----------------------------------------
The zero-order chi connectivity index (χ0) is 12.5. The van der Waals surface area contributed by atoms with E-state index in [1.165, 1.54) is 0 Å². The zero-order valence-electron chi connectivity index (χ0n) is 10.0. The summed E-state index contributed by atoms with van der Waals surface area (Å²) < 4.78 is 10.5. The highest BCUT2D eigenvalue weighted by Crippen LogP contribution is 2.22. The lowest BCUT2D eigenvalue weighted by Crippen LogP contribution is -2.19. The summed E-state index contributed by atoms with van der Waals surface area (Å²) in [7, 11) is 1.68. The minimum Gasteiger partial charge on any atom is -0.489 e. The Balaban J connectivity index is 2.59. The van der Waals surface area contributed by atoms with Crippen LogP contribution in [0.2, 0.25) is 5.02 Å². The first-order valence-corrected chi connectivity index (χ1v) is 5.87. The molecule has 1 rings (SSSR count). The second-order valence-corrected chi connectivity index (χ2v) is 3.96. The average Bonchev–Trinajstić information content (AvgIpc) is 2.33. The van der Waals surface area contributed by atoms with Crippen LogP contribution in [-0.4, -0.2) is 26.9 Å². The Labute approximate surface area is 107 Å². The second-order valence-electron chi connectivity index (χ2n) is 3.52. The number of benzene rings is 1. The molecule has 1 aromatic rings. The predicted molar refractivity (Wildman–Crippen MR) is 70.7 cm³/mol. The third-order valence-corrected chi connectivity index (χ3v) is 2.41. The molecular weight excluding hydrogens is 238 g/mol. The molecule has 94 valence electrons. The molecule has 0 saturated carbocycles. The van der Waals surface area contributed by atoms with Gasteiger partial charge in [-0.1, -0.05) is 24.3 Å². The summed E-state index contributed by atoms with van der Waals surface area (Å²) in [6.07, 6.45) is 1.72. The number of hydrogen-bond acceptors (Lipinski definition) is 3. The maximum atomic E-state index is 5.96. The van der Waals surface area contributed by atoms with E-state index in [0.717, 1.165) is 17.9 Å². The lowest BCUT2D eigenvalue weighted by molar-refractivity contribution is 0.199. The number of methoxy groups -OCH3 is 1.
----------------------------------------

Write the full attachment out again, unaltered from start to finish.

The zero-order chi connectivity index (χ0) is 12.5. The van der Waals surface area contributed by atoms with E-state index in [1.165, 1.54) is 0 Å². The zero-order valence-electron chi connectivity index (χ0n) is 10.0. The summed E-state index contributed by atoms with van der Waals surface area (Å²) < 4.78 is 10.5. The highest BCUT2D eigenvalue weighted by Crippen LogP contribution is 2.22. The lowest BCUT2D eigenvalue weighted by Crippen LogP contribution is -2.19. The summed E-state index contributed by atoms with van der Waals surface area (Å²) in [7, 11) is 1.68. The minimum Gasteiger partial charge on any atom is -0.489 e. The Balaban J connectivity index is 2.59. The van der Waals surface area contributed by atoms with Crippen LogP contribution in [0.2, 0.25) is 5.02 Å². The first-order valence-corrected chi connectivity index (χ1v) is 5.87. The molecule has 1 rings (SSSR count). The second-order valence-corrected chi connectivity index (χ2v) is 3.96. The average Bonchev–Trinajstić information content (AvgIpc) is 2.33. The van der Waals surface area contributed by atoms with Crippen LogP contribution in [-0.4, -0.2) is 26.9 Å². The Labute approximate surface area is 107 Å². The second-order valence-electron chi connectivity index (χ2n) is 3.52. The number of benzene rings is 1. The molecule has 1 aromatic rings. The predicted molar refractivity (Wildman–Crippen MR) is 70.7 cm³/mol. The third-order valence-corrected chi connectivity index (χ3v) is 2.41. The molecular weight excluding hydrogens is 238 g/mol. The molecule has 94 valence electrons. The molecule has 0 saturated carbocycles. The van der Waals surface area contributed by atoms with Gasteiger partial charge in [-0.1, -0.05) is 24.3 Å². The summed E-state index contributed by atoms with van der Waals surface area (Å²) in [6.07, 6.45) is 1.72. The number of hydrogen-bond acceptors (Lipinski definition) is 3. The maximum atomic E-state index is 5.96. The van der Waals surface area contributed by atoms with E-state index in [0.717, 1.165) is 17.9 Å². The lowest BCUT2D eigenvalue weighted by molar-refractivity contribution is 0.199. The number of methoxy groups -OCH3 is 1.